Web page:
This section is from "The American Cyclopaedia", by George Ripley And Charles A. Dana. Also available from Amazon: The New American Cyclopędia. 16 volumes complete..
The falcons belong to the former division; from their long and slender and entire wings, when they wish to rise in the air vertically they are obliged to fly against the wind, though obliquely they easily mount to great elevations, where they sport rapidly in all directions; they carry the head straight; their claws are long, supple, and sharp, and their grasp is firm; they seize their prey at once if small and slow, but strike repeatedly with their talons to weaken and arrest the flight of heavier and swifter birds, and with great precision attack the vital part at the hollow of the back of the head or between the shoulders and ribs. These birds have been called rowers from their mode of flight. The ignoble birds of prey, as the goshawk and other hawks, are called sailers; their wings are shorter and thicker, with their surface interrupted by the unequal lengths of the quills, and they fly to best advantage with the wind, sailing with the wings extended and motionless, allowing themselves to be carried along by the wind; their talons being shorter, less powerful, and straighter than in the falcon, they strike with less force and precision, and when they have seized a bird or a quadruped compress it to death or strangle it with their claws; their beaks are not toothed, and they can seldom penetrate the skulls of the larger birds; they prefer to hunt in thick woods, while the falcons pursue their prey high in the air.
Falcons and hawks are best trained from the nest; they have bells attached to their feet, jesses of soft leather to the tarsi, and hoods on the head which prevent them from seeing while they allow them to eat; birds taken after they have left the nest, or which have been caught in snares, are the most difficult to train, and confinement, hunger, fatigue, and purgatives are employed to subdue them to a point necessary for lessons; they are taught to leap upon the hand of their master to receive food, which is placed on a rude representation of the bird or animal which they are to be taught to pursue; from an effigy they are advanced to living animals, with more or less length of tether, until left at perfect liberty. The larger and older the bird, the more difficult the training, and the most ignoble are generally the most rebellious; in the order of docility these birds are the merlin, the hobby, the common falcon, and the gerfalcon (all noble birds); and the ignoble hawks are the least docile, though the goshawk is said to be very easily trained. They are fed with beef and mutton, deprived of all fat and tendon, and scrupulously cleaned of all dirt; they are taught to pursue other birds of prey, the heron, the crow, the pie, larks, quails, partridges, the hare, and other game.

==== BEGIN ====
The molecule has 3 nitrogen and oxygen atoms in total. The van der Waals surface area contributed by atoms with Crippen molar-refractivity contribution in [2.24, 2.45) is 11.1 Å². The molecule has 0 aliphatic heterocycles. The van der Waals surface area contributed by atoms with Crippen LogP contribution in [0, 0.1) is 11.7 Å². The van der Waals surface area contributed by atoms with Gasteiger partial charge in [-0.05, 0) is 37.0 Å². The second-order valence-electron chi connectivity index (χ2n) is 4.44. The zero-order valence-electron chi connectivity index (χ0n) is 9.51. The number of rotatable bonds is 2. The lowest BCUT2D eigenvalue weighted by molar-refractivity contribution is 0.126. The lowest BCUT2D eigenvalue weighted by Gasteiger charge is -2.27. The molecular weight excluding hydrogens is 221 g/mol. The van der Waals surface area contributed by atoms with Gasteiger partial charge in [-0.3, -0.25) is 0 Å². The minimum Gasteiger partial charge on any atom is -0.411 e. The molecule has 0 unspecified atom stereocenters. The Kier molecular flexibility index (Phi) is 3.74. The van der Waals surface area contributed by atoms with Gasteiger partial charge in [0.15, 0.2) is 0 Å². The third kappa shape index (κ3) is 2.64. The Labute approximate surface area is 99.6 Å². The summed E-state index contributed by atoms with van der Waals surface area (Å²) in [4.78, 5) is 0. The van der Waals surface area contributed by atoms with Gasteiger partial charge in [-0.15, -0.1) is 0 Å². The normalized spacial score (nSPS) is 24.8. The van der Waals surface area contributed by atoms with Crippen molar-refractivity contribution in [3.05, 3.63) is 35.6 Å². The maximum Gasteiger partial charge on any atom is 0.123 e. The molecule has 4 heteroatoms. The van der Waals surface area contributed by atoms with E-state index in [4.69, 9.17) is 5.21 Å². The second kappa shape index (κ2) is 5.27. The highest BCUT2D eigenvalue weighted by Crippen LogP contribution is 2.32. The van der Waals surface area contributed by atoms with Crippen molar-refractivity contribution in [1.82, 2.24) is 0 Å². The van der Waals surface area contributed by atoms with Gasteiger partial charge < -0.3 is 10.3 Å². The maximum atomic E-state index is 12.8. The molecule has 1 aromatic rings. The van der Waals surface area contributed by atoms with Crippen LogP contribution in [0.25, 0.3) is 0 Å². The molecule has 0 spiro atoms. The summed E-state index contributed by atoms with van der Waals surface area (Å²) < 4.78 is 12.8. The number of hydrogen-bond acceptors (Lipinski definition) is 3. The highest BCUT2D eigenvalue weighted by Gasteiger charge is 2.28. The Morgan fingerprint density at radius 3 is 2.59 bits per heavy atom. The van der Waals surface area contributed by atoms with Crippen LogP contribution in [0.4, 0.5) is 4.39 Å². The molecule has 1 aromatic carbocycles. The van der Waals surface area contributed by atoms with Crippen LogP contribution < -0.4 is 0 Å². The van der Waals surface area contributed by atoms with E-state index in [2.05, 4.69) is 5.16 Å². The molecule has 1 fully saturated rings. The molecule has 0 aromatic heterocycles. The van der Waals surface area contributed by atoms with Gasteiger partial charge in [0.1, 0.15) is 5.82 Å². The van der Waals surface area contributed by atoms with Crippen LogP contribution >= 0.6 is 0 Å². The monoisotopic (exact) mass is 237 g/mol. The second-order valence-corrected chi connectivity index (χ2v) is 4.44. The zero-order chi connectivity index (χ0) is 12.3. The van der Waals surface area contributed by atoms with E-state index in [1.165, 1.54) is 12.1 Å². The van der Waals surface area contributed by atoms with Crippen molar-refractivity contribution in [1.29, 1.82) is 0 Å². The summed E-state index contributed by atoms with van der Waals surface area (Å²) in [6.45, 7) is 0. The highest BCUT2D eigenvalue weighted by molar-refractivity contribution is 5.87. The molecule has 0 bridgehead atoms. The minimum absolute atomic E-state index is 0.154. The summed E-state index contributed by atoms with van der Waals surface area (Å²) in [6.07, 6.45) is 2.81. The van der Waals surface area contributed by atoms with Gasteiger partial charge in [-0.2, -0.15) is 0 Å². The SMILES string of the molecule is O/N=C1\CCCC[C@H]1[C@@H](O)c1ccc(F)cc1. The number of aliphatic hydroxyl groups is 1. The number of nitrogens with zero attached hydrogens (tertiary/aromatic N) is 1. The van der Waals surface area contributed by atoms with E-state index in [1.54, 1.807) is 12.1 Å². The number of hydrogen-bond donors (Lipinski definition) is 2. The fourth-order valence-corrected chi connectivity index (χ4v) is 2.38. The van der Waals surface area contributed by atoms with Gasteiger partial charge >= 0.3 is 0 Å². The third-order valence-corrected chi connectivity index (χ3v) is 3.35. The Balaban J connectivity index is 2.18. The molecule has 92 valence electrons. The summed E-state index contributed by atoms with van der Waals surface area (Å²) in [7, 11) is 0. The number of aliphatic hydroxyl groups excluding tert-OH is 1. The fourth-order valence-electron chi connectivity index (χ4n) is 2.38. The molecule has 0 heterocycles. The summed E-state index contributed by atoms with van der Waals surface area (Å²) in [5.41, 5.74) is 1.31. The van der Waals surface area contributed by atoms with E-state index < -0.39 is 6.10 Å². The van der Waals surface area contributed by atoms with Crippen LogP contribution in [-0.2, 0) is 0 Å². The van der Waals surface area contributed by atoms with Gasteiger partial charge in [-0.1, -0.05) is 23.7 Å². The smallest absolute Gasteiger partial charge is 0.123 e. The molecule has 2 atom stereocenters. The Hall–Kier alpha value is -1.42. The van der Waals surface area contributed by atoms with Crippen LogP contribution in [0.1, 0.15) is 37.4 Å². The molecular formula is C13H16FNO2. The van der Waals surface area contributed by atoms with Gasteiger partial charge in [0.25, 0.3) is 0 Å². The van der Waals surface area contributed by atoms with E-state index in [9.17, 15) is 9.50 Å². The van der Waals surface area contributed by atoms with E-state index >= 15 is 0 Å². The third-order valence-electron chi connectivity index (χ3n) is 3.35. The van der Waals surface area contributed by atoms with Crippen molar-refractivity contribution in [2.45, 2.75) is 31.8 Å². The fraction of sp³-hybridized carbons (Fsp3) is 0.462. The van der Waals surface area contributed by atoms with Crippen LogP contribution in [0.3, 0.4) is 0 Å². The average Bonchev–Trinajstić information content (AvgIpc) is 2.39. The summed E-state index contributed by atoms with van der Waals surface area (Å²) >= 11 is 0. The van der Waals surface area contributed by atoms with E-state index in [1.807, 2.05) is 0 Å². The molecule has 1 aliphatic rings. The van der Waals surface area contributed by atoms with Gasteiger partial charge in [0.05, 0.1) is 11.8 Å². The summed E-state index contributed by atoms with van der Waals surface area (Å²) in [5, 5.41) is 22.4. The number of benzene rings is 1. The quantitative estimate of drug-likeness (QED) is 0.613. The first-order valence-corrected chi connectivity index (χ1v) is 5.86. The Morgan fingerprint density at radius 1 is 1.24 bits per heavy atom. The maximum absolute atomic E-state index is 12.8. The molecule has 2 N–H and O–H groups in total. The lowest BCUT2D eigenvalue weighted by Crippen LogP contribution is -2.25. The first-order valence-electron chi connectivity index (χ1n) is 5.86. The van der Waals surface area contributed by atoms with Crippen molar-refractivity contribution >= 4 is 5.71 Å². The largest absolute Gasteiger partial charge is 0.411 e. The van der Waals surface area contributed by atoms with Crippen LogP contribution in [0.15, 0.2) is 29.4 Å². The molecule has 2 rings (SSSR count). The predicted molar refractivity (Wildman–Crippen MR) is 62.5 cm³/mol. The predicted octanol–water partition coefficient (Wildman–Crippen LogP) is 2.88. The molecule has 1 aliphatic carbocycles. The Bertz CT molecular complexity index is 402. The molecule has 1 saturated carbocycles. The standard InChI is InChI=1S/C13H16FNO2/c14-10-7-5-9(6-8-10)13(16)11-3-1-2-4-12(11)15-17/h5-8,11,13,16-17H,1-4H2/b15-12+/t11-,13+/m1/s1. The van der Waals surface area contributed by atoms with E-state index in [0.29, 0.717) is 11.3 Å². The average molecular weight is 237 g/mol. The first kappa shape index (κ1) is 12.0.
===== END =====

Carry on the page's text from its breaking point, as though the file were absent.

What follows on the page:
Descriptions of the lordly sport of falconry can be found in the romances of Walter Scott and other delineators of the days of chivalry. (See Falconry.) The falcon is a very long-lived bird; there is a tale that one which belonged to James I. in 1010, with a gold collar bearing that date, was found at the Cape of Good Hope in 1793, and, though more than 180 years old, was said to be possessed of considerable vigor; but the natural term of life of this species must be much less. The falcon of Henry IV. of France flew from Fontainebleau to Malta, 1,000 miles, in a day; and many sim-ilar instances of their speed are on record.-
Peregrine Falcon (Falco peregrin us).
The lanner (F. lanarius, Linn.) seems to be an undoubted species of northern Europe and Asia, and intermediate between the gerfalcon and the peregrine; it is about"1 1/2 ft. long, with wings two thirds as long as the tail; its colors resemble those of the young peregrine, and the name has even been applied to immature birds of this species; but Mr. Gould, in his "Birds of Europe," figures and describes it as distinct. It has not the black spots on the cheeks, and the markings of the breast are longitudinal instead of transverse.-The Iceland falcon or gerfalcon (F. gyrfalco, Linn.) is the largest of the genus, .and varies much in its appearance at different ages. In the adult the head is nearly white, the feathers of the crown having hair-brown shafts, those of the nape having the brown more extensive; the under parts are white, the breast, thighs, and tail coverts pure white, but the sides and abdomen are often spotted and lined with brown; the upper parts have the centre of the feathers hair-brown, with a white margin; the greater coverts, secondaries, and quills are barred with brown and edged with white, and the two central feathers of the otherwise white tail are barred with ' brown; the bill is pale bluish gray, with the upper tooth and the lower notch strongly developed; the legs and feet are colored like the bill.